Understanding the Price of Labor

PRemployer on August 24, 2021


Many new businesses struggle to understand the true cost of labor. Hiring is a challenge, and if you aren't savvy about what your employees cost you, you can easily end up in a bad situation. You may end up being non-compliant with certain labor laws, or you may not spend on things you need to attract top talent. 

It’s easy for new employers to think the cost is just wages and salary. Unfortunately, this isn't true. Here are some things you need to think about. 

Employees Cost More Than Wages Alone 

First of all, while wages or salary is an important part of the cost of an employee, the cost of taxes and benefits makes this higher. Generally, you should budget 1.2 to 1.4 times the amount of a salary to get your total cost. 

However, it can vary slightly, especially when you start to factor in the costs of overtime. For hourly employees, you typically have to pay time and a half for anything over a 40-hour week, though in some states it registers as anything longer than an 8 hour day. Offering benefits to hourly employees, especially part-timers, can make a huge difference in morale. Even if these employees don’t use the benefits, giving them the option makes you seem like a more reliable employer. 

If you hire contractors, you will not have to pay their taxes and benefits, as they cover those costs themselves. However, that often means these costs are rolled into the hourly rate you are paying them. In other words, expect to pay a contractor anything up to 1.5 times the rate per hour you would pay an employee.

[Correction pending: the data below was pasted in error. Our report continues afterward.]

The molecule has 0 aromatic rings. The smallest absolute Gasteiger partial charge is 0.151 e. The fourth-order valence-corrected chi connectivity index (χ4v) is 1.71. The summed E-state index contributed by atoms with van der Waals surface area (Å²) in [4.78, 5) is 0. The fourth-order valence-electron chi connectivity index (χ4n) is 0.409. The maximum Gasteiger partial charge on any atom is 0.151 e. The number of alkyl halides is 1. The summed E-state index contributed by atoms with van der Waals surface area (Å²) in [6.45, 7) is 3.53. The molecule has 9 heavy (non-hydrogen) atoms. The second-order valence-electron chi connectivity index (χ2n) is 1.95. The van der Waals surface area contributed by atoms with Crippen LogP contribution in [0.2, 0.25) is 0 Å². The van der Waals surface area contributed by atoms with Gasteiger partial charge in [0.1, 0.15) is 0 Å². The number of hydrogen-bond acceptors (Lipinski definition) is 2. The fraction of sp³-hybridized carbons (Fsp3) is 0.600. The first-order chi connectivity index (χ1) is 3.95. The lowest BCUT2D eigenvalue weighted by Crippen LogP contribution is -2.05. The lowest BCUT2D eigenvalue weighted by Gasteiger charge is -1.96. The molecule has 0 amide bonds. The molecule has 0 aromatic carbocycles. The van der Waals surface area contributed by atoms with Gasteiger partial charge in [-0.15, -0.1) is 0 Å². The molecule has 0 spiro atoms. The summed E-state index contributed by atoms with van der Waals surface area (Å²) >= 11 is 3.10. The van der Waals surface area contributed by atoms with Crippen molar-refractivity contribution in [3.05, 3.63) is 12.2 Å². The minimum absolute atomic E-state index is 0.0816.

Additionally, you need to consider the costs of equipment and space for your employees, the costs of hiring, advertising job openings, and the cost of training and professional development. 

When budgeting for a new hire, you need to make sure you take all of this into account. 

Required Costs to Employment 

There are certain required costs you have to pay when you employ somebody. These amounts pay into systems designed to protect your workers when the unforeseen happens, and in many ways, they should be seen as insurance. The three big ones are: 

  1. FICA. FICA stands for Federal Insurance Contributions Act. This is more commonly referred to as social security tax because it funds social security and Medicare. It's a percentage of gross wages and is paid half by the employee and half by the employer. For 2020 and 2021 these rates are 6.2% for social security and 1.45% for Medicare. 
  2. FUTA and SUTA. The Federal Unemployment Tax Act requires that you pay a tax that then covers unemployment compensation for workers who lose their jobs. Most states also have a State Unemployment Tax Act that works the same way. Some small businesses may be exempt. The tax rates are different for each state and in some states, your rate may go up if you lay off more employees.